planetMitch note: These are Bret's thoughts, I don't necessarily agree with them (and have mentioned that in other posts). But that's why I love having discussions like this online… people get to express their opinions based on their own perspectives and we don't always have to agree. I tend to believe Canon knows exactly what they're doing. But let's see what Bret thinks…
When we discuss the new Canon EOS 5D Mark IV, most of the time we’re discussing its specs and what we like and dislike.
The Canon EOS 5D Mark IV is at the very least an interesting step forward for Canon’s 5D line, but what I find the most intriguing about its release isn’t even about the camera itself. The 5D Mark IV signifies something very difficult to understand and comprehend about Canon’s brand development. It’s something that I think we’ll be looking at for years to come.
When we look at the Canon EOS 5D Mark IV, the features that jump out at us are the 30mp/60mp Dual Pixel sensor, the 4k settings and the 4:2:2 internal video. Which, by the way, are all solid features of any camera. But when I step back and look at everything through a wider lens, I can’t help but scratch my head and wonder what they’re doing.
It seems to me that the release of the 5D Mark IV undercuts a lot of the technology and bodies that Canon has given us over the past four years. They’ve created a situation where they’ve cut across the middle of the market so aggressively that you have to wonder how they’re going to sell other, comparably priced bodies on their line.
If a photographer wanted to buy a Canon EOS 5DS R, a camera priced probably higher than the 5D Mark IV, hasn’t Canon made that decision much harder and against their own best interest by releasing a camera with 60MP files? Either that, or they’re deliberately going to limit the 5D Mark IV’s photos to help sell more 5DS R bodies.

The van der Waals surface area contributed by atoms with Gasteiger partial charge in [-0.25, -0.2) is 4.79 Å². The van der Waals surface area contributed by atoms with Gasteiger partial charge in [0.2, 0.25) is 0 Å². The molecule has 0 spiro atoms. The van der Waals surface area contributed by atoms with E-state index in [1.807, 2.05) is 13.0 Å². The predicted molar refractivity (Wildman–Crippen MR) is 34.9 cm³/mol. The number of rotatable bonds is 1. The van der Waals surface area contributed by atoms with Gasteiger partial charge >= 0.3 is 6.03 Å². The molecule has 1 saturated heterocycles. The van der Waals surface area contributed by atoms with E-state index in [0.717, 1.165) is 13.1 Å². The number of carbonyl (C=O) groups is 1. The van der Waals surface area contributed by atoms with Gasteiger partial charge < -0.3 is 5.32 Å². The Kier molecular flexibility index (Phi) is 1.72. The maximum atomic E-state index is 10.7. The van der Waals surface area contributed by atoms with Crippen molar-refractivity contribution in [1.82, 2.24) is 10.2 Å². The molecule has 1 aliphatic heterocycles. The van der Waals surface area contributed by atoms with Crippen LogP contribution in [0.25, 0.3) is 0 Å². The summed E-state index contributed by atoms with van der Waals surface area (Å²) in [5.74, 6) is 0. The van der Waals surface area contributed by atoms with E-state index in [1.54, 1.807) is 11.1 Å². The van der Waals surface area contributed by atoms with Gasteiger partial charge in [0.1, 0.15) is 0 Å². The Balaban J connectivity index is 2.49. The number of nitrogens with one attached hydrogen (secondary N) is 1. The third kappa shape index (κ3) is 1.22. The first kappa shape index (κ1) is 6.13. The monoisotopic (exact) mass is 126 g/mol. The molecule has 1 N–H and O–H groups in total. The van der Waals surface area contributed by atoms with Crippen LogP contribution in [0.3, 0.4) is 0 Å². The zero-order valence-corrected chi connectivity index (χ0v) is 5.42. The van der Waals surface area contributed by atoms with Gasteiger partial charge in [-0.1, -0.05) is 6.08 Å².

If a shooter was looking to buy a C100 Mark II, with the Canon 5D Mark IV on the market, why would they? You could make an argument about the 10bit, 4:2:2 out of the C100, but how long will that argument hold up now that the 5D Mark IV has 4k and internal 4:2:2?
The C100 Mark II brings up an even more troubling aspect of this conversation.
The C100 Mark II was released a little over a year ago and didn’t add 4k, C-Log or internal 4:2:2. You can make a lot of arguments about Canon’s R&D being slow, but I find it hard to believe that these features, implemented in the 5D Mark IV couldn’t have been considered for the release of the C100 Mark II.But then if you consider that the 5D Mark IV can only shoot 4k with a x1.74 crop, you could make a decent argument saying that maybe Canon’s R&D just isn’t quite there. So what is it? Are they holding stuff back from their customers or are they just that behind?
This is just speculation however, so I will stick to what we actually know and are presented with.
Somehow, in releasing the 5D Mark IV, Canon has created even more confusion as to their future direction.
I’m sure when reading this, there’s going to be a group of people that will argue, “well, you don’t know what’s going to be released, so why are you saying their future is confusing or lacking direction?”
And you’re totally right with that critique. I don’t know what they’re going to put out. But here’s my point:
We waited four years for the release of the Canon 5d Mark III, and then another four years for the release of the 5D Mark IV. This slow progression is what we expect from Canon. Do we really expect Canon, less than a year after its release to announce an upgraded C100 Mark III with all the features that the body will need to compete with the 5D Mark IV? Will they make a new 5DS that will leapfrog the 5D Mark IV in photo quality?
I personally don’t think so. I’d like to think that Canon has something crazy up their sleeve, but what evidence do we have of that? And if they do have something up their sleeve, how long will it be until we’re allowed to see it?
(cover photo credit: snap from source in post)
He shoots a lot and often.
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